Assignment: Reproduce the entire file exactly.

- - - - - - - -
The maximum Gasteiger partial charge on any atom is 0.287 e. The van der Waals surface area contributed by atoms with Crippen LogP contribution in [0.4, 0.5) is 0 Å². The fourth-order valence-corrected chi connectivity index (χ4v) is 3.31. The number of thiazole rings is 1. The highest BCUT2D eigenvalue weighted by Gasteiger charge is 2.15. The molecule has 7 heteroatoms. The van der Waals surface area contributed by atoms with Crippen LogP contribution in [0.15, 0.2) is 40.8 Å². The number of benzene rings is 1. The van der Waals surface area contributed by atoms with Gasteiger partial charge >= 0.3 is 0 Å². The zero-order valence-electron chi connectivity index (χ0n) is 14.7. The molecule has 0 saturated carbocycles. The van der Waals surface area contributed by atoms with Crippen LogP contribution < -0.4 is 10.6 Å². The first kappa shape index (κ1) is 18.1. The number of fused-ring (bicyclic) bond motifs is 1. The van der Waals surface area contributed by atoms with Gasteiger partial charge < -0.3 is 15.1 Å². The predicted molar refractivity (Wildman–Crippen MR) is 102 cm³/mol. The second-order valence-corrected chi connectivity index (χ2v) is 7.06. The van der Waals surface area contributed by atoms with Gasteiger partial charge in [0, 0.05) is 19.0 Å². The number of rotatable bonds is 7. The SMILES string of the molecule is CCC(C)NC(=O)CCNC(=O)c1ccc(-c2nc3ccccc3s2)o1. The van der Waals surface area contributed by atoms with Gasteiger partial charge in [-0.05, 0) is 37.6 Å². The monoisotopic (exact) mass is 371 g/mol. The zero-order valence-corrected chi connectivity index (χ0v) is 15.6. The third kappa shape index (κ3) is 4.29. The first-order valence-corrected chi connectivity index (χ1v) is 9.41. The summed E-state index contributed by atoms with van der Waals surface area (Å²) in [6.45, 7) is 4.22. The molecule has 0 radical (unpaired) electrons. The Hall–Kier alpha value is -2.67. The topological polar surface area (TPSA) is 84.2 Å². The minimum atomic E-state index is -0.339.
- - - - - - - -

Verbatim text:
The maximum Gasteiger partial charge on any atom is 0.287 e. The van der Waals surface area contributed by atoms with Crippen LogP contribution in [0.4, 0.5) is 0 Å². The fourth-order valence-corrected chi connectivity index (χ4v) is 3.31. The number of thiazole rings is 1. The highest BCUT2D eigenvalue weighted by Gasteiger charge is 2.15. The molecule has 7 heteroatoms. The van der Waals surface area contributed by atoms with Crippen LogP contribution in [0.15, 0.2) is 40.8 Å². The number of benzene rings is 1. The van der Waals surface area contributed by atoms with Gasteiger partial charge >= 0.3 is 0 Å². The zero-order valence-electron chi connectivity index (χ0n) is 14.7. The molecule has 0 saturated carbocycles. The van der Waals surface area contributed by atoms with Crippen LogP contribution < -0.4 is 10.6 Å². The first kappa shape index (κ1) is 18.1. The number of fused-ring (bicyclic) bond motifs is 1. The van der Waals surface area contributed by atoms with Gasteiger partial charge < -0.3 is 15.1 Å². The predicted molar refractivity (Wildman–Crippen MR) is 102 cm³/mol. The second-order valence-corrected chi connectivity index (χ2v) is 7.06. The van der Waals surface area contributed by atoms with Gasteiger partial charge in [0, 0.05) is 19.0 Å². The number of rotatable bonds is 7. The SMILES string of the molecule is CCC(C)NC(=O)CCNC(=O)c1ccc(-c2nc3ccccc3s2)o1. The van der Waals surface area contributed by atoms with Gasteiger partial charge in [-0.05, 0) is 37.6 Å². The monoisotopic (exact) mass is 371 g/mol. The zero-order valence-corrected chi connectivity index (χ0v) is 15.6. The third kappa shape index (κ3) is 4.29. The first-order valence-corrected chi connectivity index (χ1v) is 9.41. The summed E-state index contributed by atoms with van der Waals surface area (Å²) in [6.45, 7) is 4.22. The molecule has 0 radical (unpaired) electrons. The Hall–Kier alpha value is -2.67. The topological polar surface area (TPSA) is 84.2 Å². The minimum atomic E-state index is -0.339.